Stress-related absenteeism is just half the story, though. Presenteeism is an even bigger problem, and the research found that only half the employees with depression actually do take time off work. The other half remain at their desks but aren’t ‘there’.

Depression, says psychiatrist and clinical psychologist Frans Korb, in an article on SADAG’s website, ‘negatively impacts productivity. If an employee has depression but is at work, they are five times less productive than an employee who was absent due to depression’. He adds that it affects cognitive functioning such as decision-making, concentration and memory, as well as problem-solving abilities.

What does this mean for us? Do we throw our hands up in despair and ‘vasbyt’ through it? A resounding no. But before we take heart in the fact that there is something companies can do about it – and many of them are – let’s take a closer look at what’s really getting to us at work.

‘There’s a strong culture of proving your worth by showing how hard you work,’ says Eilat Aviram, clinical psychologist, speaker and workshop facilitator. ‘Going home on time, taking time off, eating lunch or even going to the toilet are sometimes seen as signs that you are slacking off or don’t care about your career.’

Employer fears about profit margins – particularly in this climate – mean that employees can be pushed to produce more than is healthy for anyone. In Aviram’s view, the connection between having money or success and having worth makes this a very deeply stressful and personal issue for people and their work-life balance favours work – so life suffers.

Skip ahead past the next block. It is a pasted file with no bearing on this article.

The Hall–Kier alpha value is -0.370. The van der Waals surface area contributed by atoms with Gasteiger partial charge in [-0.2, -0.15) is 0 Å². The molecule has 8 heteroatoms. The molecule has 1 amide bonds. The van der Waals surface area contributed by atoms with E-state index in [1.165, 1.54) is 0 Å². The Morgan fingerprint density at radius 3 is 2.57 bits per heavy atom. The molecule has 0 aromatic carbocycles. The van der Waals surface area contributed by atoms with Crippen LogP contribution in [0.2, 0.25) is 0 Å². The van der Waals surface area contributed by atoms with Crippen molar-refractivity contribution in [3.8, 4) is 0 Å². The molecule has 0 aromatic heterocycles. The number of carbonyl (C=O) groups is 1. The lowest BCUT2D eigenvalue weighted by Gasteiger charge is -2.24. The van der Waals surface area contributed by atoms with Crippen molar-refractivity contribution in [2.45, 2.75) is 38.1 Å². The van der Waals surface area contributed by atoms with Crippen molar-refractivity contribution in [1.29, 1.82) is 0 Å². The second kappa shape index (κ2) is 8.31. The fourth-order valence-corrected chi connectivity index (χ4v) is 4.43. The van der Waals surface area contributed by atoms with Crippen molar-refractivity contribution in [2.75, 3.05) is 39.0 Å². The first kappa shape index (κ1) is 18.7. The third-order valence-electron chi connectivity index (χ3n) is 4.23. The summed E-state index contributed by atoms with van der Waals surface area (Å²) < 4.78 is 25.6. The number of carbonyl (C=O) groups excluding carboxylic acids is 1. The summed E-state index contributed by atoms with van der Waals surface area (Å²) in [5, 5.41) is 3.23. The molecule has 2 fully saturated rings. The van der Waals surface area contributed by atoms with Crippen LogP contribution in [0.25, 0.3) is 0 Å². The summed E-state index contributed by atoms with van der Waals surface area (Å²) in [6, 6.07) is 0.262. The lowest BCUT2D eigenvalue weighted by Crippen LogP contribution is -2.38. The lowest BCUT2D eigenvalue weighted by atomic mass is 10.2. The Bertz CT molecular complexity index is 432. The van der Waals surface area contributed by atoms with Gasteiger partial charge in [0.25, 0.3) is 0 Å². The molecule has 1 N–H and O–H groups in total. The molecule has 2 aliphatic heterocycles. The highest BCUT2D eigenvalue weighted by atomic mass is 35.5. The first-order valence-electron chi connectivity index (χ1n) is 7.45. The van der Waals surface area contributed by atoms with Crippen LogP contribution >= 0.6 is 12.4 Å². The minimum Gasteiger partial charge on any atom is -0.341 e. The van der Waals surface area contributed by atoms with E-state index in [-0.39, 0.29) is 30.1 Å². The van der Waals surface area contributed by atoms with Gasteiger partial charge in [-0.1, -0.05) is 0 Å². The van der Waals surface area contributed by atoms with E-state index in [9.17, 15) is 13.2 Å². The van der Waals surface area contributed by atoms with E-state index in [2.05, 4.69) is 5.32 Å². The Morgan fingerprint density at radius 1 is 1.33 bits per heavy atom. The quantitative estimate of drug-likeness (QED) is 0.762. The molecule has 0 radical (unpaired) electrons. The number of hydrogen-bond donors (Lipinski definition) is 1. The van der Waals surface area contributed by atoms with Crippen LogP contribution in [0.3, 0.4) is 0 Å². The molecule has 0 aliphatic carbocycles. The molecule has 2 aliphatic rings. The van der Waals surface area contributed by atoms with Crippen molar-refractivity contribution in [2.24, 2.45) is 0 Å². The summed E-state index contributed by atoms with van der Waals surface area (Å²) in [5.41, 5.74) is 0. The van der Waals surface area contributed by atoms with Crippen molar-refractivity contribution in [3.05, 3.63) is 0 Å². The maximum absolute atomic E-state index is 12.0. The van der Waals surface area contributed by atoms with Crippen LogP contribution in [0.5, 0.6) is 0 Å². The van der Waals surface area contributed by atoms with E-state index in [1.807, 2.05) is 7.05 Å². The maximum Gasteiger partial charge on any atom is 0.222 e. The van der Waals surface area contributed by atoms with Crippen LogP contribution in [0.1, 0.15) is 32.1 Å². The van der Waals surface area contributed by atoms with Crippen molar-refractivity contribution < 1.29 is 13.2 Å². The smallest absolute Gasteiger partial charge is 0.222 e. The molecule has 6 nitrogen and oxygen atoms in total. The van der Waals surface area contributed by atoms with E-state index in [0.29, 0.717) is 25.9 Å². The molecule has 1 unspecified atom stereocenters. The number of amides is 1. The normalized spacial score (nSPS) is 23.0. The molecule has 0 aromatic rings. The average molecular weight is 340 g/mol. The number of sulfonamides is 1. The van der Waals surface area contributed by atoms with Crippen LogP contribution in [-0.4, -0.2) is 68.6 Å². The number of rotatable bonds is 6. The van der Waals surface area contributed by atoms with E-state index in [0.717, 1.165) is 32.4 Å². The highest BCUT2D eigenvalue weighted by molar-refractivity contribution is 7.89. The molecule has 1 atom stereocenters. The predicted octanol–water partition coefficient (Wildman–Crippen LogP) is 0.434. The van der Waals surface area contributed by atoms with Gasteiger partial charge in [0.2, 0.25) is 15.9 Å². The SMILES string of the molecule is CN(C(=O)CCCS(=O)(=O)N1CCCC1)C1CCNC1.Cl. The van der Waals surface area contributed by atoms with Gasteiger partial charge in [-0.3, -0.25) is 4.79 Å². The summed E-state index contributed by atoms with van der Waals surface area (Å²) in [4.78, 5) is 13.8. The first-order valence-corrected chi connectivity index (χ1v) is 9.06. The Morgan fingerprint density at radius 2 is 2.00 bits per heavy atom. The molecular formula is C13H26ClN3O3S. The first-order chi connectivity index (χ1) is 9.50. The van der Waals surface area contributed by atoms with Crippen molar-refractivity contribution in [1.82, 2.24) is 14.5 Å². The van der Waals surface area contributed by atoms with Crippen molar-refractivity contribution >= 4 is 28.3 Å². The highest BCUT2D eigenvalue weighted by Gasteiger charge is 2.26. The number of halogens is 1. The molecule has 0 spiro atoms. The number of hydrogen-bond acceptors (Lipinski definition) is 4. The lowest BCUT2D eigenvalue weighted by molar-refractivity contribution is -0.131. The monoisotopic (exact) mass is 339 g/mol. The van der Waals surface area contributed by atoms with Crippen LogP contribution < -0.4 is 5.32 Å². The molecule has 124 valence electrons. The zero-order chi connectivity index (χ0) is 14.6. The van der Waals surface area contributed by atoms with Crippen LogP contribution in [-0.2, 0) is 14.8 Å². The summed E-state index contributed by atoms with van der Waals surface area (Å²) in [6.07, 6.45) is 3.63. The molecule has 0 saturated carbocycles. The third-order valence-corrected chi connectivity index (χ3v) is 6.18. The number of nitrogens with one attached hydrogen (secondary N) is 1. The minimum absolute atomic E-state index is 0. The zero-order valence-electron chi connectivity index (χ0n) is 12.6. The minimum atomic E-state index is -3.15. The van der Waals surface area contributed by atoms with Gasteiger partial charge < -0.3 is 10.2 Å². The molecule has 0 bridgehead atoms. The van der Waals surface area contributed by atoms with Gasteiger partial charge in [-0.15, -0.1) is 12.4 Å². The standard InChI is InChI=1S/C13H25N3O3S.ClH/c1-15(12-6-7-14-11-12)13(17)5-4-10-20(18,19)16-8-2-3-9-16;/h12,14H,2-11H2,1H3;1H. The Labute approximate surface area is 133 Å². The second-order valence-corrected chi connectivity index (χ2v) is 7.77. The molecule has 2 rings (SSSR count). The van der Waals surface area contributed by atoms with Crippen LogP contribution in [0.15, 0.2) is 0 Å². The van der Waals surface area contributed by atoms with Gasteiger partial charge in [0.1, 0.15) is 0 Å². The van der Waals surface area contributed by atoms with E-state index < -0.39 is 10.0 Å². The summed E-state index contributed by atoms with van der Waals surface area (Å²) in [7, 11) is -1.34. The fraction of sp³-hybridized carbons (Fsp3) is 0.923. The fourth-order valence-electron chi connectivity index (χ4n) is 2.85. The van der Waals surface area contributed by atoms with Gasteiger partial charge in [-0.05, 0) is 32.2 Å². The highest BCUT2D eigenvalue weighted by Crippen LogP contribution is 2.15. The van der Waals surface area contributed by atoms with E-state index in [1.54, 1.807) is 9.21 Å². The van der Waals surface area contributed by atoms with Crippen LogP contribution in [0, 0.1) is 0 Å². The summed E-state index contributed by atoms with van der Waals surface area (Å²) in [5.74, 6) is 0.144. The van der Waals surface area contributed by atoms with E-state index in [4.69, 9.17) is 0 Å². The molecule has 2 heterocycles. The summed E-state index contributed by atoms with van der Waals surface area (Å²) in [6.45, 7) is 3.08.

‘Add COVID to this mix, and you have real fears of job loss and salary cuts,’ she says. ‘Work can become a scary place.’ In many cases, people are unhappy at work, adds Aviram. ‘There’s not much place for them to consider their physical, emotional and spiritual needs. They think that when they go to work, they have to put their needs and life aside and can only go back to “having their own life” after work again.’

This is a recipe for depression, anxiety, road rage, overeating, addiction, binge  watching, shouting at your kids, bad relationships, affairs and more. If our needs are chronically unmet, we will start to seek out unhealthy avenues to feel satisfied instead.

Looking at the heightened situation of recent months, clinical psychologist and cognitive behavioural therapist Colinda Linde explains that the world has gone through a phase of grieving. ‘We’ve lost many aspects of what was taken for granted – health, travel, employment, financial security – to whatever extent was possible, given the economic situation globally,’ she says.

Feelings of anger, anxiety and sadness may become a clinical condition, such as depression. Physical symptoms are also common with all of the emotional states. We need to take our emotional temperatures, according to Linde. ‘Look out for symptoms in yourself or your colleagues, that are present daily for at least two weeks, especially if they are becoming more frequent or more intense.’